Hand-to-hand-house-to-house combat is for uncivilized nations. We in the civilized world eschew such nonsense. If we have to, we might send a drone-launched rocket bomb down their chimney, but we’d rather not do even that. As to sending our children (male or female) to foreign lands to shoot and be shot at like cowboys and Indians, well that’s just stupid.

    And yes, Virginia, our political leaders are stupid. We have to suffer their stupidity for awhile more, tragically. They are locked into an anachronistic (and hugely self-destructive) movie.

  10. Ray

    Anybody who has studied this knows that on the average women have about 1/2 of the upper body strength and 2/3 of the lower body strength of men. There is no way the average women can meet the same physical requirements as men. However, as we know from the East German Women’s olympic team, women can train, build up lots of muscle and do amazing feats of strength. I really used to admire those women because they had everything I wanted. Big muscles, a deep voice, and a mustache.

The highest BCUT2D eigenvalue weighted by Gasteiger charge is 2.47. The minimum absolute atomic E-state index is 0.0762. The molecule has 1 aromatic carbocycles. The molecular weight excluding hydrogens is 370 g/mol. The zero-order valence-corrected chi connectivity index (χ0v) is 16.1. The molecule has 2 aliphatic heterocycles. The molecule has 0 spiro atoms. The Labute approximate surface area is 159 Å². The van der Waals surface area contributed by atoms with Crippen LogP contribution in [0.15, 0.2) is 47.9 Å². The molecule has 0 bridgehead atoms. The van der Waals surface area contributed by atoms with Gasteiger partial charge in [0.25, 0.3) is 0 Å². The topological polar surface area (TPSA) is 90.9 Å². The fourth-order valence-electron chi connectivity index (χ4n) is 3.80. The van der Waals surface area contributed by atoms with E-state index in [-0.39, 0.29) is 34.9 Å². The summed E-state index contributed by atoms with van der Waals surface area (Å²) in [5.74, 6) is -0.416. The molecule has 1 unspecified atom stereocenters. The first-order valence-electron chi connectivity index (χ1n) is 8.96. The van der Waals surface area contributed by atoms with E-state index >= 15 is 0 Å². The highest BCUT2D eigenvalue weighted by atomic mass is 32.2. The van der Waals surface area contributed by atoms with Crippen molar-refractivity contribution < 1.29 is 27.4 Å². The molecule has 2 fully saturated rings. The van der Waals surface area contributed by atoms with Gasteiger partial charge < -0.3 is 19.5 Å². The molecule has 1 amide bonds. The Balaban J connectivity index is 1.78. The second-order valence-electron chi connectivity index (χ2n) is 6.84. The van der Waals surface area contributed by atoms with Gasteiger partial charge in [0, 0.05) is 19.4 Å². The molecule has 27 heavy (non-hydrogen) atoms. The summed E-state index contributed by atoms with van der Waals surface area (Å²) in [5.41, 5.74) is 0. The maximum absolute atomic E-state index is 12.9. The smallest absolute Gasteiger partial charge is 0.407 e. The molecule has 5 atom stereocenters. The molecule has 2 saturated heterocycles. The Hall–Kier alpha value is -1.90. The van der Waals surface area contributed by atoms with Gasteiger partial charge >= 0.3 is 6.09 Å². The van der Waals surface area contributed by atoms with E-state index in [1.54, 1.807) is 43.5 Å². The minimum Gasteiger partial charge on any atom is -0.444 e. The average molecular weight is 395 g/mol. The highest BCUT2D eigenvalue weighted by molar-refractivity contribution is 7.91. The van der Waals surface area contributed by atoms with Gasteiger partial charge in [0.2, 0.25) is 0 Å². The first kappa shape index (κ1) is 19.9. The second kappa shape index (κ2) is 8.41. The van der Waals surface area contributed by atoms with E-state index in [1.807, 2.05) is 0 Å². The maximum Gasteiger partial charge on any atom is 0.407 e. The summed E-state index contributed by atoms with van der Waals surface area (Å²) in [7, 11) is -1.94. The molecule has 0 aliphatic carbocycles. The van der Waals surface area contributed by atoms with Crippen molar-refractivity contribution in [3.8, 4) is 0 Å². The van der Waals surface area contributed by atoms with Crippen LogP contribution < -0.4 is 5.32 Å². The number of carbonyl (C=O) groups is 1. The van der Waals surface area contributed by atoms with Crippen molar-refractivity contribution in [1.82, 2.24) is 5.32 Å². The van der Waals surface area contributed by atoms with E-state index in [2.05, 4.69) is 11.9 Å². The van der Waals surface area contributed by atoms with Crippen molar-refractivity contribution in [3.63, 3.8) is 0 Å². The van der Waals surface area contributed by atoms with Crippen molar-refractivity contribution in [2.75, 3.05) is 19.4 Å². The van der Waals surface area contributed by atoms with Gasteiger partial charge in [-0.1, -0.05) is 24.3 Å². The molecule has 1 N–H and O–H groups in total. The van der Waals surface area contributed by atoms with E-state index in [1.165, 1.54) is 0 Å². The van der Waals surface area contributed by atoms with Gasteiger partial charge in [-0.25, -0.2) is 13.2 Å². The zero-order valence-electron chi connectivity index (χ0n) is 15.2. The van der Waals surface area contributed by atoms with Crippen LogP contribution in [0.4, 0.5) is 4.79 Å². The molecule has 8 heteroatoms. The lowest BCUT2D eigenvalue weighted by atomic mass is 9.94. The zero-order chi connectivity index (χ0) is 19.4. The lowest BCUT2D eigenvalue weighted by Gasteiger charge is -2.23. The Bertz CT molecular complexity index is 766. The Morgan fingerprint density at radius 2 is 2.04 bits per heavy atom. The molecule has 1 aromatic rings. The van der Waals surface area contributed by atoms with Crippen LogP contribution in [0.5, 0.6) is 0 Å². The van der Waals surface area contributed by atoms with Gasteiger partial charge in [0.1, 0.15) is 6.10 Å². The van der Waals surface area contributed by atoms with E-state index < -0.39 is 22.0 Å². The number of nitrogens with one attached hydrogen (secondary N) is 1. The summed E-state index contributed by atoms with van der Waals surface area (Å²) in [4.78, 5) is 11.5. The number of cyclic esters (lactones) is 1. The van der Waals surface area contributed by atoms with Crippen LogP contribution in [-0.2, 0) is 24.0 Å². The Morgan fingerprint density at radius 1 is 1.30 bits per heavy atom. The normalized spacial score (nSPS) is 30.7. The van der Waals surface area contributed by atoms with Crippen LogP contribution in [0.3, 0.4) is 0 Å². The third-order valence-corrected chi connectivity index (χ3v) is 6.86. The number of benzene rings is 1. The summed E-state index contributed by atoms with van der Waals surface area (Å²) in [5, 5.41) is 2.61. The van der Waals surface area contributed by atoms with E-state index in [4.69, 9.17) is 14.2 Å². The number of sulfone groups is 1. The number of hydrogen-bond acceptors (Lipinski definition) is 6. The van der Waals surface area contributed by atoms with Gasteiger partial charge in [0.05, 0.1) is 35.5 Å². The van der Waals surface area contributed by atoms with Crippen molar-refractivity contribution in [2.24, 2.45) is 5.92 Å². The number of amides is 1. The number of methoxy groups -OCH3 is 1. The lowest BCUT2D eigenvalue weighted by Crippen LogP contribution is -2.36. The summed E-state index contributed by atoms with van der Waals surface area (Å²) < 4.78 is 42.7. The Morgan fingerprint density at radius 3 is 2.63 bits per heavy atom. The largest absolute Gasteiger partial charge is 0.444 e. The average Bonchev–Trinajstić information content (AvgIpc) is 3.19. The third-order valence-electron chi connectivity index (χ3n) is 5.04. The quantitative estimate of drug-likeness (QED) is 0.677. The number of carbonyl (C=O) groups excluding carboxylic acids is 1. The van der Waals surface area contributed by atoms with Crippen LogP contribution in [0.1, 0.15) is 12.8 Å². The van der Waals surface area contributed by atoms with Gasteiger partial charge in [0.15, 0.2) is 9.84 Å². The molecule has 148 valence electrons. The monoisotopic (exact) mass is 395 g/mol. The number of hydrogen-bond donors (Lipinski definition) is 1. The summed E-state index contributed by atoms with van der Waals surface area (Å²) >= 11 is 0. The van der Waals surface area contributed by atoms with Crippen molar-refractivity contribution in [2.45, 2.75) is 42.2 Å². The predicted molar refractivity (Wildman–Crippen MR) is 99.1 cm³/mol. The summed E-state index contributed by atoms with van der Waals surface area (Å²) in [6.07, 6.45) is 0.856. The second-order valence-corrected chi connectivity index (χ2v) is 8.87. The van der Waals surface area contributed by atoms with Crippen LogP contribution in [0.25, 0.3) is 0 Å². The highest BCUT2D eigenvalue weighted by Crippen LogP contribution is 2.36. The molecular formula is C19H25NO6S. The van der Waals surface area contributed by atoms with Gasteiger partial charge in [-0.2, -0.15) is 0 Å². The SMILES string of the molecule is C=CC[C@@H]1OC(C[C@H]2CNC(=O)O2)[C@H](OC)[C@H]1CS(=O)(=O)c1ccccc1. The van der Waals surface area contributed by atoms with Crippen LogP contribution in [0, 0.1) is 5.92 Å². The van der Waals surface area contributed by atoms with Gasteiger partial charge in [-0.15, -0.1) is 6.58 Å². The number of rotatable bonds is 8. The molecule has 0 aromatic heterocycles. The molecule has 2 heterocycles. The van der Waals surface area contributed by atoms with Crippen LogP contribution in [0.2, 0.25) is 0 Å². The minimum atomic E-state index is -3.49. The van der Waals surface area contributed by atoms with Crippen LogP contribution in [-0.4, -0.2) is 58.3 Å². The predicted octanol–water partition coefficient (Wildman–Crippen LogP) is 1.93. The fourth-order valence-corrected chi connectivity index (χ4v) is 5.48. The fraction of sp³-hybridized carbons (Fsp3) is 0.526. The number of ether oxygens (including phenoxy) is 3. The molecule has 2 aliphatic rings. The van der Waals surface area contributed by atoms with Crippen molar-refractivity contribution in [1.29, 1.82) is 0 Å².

11. Bob Koss

    I can hardly wait for the formation of the 1st Amazon battalion.

  12. Briggs


    Quite right. Typo/mistake on my part. I meant, in the second, to write “government” no military. I’ll fix.

  13. Briggs


    Camille Paglia: A Feminist Defense of Masculine Virtues. The cultural critic on why ignoring the biological differences between men and women risks undermining Western civilization itself. Source

    She starts by pointing to the diminished status of military service. “The entire elite class now, in finance, in politics and so on, none of them have military service—hardly anyone, there are a few. But there is no prestige attached to it anymore. That is a recipe for disaster,” she says. “These people don’t think in military ways, so there’s this illusion out there that people are basically nice, people are basically kind, if we’re just nice and benevolent to everyone they’ll be nice too. They literally don’t have any sense of evil or criminality.”

  14. Sheri